Structure: The report as argument

It is useful to see your whole report as an argument which relates back to your aim and supports how you carried out your experiment and the interpretation of your results. Notice how the information flows through the report from general to specific. Click on the Report button at the top of this screen to see an example of a whole report.

Ordering of informationReport structureDevelopment of argument
  • What do I intend to do?

  • Why is it important?
Study design
How can I persuade my reader that my report has been worth reading?
and Conclusion
  • What is the significance of my findings?

  • What are the limitations of my findings?

  • What claims can I make about my findings?

  • What recommendations can I make?

You need to remember your aim and make references to it when you are writing your results and discussion. In this way, you will link the results and discussion to the overall purpose of your report and remind your reader about why you are carrying out the experiment.

Click on the highlighted text in the aim to see how words and phrases in the aim are connected to other parts of the report.

Varying the Dietary Intake of Cholesterol May Cause Changes in Plasma Cholesterol Concentration in Middle Aged Subjects

This study aimed to determine if dietary intervention with low- or high-cholesterol diets could affect cholesterol levels in middle aged subjects.

Study Design

Figures 1 and 2. Effect of high- and low-cholesterol diets on blood cholesterol concentration.

Subjects (Table 1) consumed a high (n=3) or low (n=4) cholesterol diet for up to 3 months. Plasma obtained from samples obtained at the times shown were analysed for cholesterol by incubation in 100 mM Tris-HCl, pH 7.7 containing 1 mM aminoantipyrine (AAP), 6 mM phenol, 1 mM sodium cholate, 2.8 U/ml peroxidase, 7.4 mM Triton X-100, 0.65 U/ml cholesterol esterase and 0.45 U/ml cholesterol oxidase. After 10 min at room temperature, the absorbance of the incubation mixture was determined at 500 nm. The extinction coefficient of the red colour produced when AAP is oxidised by the hydrogen peroxide produced in the cholesterol oxidase reaction, was 1 mM-1 cm-1. *P<0.01 for difference between low- and high- groups.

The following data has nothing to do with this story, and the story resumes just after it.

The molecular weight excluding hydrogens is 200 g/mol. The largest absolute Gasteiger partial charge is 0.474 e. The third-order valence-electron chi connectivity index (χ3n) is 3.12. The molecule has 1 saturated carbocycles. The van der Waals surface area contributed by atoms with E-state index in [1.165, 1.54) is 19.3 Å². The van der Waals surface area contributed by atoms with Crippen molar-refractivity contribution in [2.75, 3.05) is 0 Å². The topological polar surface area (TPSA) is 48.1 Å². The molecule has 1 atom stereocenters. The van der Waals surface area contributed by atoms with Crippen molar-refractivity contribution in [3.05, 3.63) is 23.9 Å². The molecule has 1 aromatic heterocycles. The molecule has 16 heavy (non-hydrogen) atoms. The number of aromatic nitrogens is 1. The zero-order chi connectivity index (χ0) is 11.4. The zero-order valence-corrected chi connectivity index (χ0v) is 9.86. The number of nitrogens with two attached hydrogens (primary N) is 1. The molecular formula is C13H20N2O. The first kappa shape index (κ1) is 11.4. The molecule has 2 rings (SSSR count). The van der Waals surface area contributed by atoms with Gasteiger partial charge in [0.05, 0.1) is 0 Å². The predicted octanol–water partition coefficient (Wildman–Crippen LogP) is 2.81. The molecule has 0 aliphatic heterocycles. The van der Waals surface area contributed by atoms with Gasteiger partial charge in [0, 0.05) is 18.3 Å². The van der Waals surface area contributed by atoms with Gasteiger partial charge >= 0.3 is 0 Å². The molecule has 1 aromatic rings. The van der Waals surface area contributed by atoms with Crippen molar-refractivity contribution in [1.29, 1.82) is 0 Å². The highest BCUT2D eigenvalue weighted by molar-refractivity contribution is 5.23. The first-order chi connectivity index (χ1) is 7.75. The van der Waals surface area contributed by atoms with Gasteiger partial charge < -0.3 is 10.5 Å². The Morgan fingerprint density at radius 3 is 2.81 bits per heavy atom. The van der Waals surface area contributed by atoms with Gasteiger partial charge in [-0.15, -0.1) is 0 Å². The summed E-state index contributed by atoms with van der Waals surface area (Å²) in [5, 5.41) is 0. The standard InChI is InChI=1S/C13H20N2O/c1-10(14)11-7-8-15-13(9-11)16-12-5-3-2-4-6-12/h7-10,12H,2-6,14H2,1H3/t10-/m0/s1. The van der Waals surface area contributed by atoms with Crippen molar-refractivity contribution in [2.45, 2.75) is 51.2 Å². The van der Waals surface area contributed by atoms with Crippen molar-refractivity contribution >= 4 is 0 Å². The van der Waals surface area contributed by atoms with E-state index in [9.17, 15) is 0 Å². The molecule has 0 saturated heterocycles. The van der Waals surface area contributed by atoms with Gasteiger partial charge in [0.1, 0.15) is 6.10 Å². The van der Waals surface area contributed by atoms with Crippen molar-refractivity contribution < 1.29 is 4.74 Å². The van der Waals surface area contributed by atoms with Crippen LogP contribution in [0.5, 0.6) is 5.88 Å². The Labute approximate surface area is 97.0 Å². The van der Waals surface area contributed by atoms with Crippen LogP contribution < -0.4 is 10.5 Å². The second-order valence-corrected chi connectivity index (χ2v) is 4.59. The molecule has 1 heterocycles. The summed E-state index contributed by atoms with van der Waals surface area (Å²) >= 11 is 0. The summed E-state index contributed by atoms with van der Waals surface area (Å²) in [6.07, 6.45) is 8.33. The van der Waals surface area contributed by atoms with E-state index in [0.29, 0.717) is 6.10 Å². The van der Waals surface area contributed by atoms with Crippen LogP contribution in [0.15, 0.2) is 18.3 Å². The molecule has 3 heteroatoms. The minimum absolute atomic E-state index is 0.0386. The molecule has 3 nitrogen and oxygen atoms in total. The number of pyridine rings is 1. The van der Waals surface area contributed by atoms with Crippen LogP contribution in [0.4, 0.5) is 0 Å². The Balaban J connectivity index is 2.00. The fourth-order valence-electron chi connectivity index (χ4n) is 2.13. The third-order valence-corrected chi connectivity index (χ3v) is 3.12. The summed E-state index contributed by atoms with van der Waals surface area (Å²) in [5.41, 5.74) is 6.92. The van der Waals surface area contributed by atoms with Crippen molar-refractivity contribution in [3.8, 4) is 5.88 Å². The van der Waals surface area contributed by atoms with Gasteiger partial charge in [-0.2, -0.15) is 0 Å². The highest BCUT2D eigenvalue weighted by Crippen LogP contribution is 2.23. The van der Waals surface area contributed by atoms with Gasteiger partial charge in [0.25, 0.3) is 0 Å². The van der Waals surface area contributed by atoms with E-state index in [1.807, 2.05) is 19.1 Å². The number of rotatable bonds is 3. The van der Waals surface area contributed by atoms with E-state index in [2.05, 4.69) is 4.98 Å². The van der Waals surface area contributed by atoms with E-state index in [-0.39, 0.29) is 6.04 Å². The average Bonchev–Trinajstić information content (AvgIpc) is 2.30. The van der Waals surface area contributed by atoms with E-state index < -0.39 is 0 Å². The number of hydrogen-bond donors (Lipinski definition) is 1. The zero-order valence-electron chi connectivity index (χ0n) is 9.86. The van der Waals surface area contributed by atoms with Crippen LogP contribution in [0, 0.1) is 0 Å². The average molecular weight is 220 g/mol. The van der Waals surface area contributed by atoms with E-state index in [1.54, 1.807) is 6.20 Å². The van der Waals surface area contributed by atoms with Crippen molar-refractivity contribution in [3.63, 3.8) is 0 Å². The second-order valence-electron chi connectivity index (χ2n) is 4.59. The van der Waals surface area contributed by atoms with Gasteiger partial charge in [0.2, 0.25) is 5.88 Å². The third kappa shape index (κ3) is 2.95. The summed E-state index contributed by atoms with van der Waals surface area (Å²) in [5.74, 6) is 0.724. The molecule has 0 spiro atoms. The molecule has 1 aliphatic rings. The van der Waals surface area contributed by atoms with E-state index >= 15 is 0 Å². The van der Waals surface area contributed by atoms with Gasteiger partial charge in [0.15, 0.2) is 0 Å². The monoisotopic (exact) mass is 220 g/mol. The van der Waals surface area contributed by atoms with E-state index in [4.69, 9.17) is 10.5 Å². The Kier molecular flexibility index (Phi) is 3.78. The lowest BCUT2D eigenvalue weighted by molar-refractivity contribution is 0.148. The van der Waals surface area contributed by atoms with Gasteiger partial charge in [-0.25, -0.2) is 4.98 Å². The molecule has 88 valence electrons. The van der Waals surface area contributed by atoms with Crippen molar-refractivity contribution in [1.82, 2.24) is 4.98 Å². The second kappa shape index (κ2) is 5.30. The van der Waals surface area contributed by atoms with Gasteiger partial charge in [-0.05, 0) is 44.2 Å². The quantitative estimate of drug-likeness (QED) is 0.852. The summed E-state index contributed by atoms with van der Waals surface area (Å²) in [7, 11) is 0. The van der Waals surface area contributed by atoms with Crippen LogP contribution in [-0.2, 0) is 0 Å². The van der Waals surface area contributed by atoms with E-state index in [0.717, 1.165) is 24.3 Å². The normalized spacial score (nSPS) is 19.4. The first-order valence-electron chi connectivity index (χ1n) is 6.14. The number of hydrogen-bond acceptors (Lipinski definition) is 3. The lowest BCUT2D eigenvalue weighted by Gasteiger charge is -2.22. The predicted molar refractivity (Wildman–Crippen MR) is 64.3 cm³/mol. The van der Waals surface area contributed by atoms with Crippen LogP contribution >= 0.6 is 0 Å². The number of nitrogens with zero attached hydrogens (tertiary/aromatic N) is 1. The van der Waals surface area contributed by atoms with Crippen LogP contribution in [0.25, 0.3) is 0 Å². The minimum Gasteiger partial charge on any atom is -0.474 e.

Consumption of a high cholesterol diet did not significantly increase blood cholesterol concentration over a 12 week period (Figure 1) Similarly, over the same period, consumption of a low cholesterol diet did not significantly reduce plasma cholesterol concentration. However after 12 weeks the plasma cholesterol concentration of the high-cholesterol diet group was 50% greater than that of the low-cholesterol group (P<0.05). This result should be interpreted with caution because each of the 3 subjects used in the analysis for the high-cholesterol group finished the study with an identical plasma cholesterol concentration of 8 mM (probably coincidentally). When the results were expressed as a change relative to the subjects' starting cholesterol concentration (Figure 2), there did appear to be a difference between the two dietary regimes. Although this difference did not attain statistical significance (P=0.06) it is possible that a better designed study could have given more definitive results.

In this study, the sample size was small (n=3-4 for each group) and was heterogeneous with respect to age, weight, starting cholesterol concentration and other lifestyle factors. In addition, each subject only consumed either the high- or low-cholesterol diet and a cross-over study in which each subject consumed both diets for 12 weeks would have improved the validity of the data. The greatest problem with this study, however, was compliance. Some individuals indicated that they had not complied with the dietary advice and were omitted from the final analysis but it was impossible to determine how accurate the exact dietary intake of each subject or even whether they had consumed high- or low-cholesterol foods. Certainly the precise consumption of cholesterol was not monitored and could have varied from week to week.

In a future study, it is recommended that more subjects of both sexes be chosen; that meals of known cholesterol content are prepared for the subjects and that their compliance with the dietary regime be monitored effectively; and that each subject acts as their own control by consuming both diets in a randomised, cross-over sequence. Even then, any conclusions pertaining to the influence of dietary cholesterol on plasma cholesterol concentrations would be limited to Caucasian, middle-aged omnivores.

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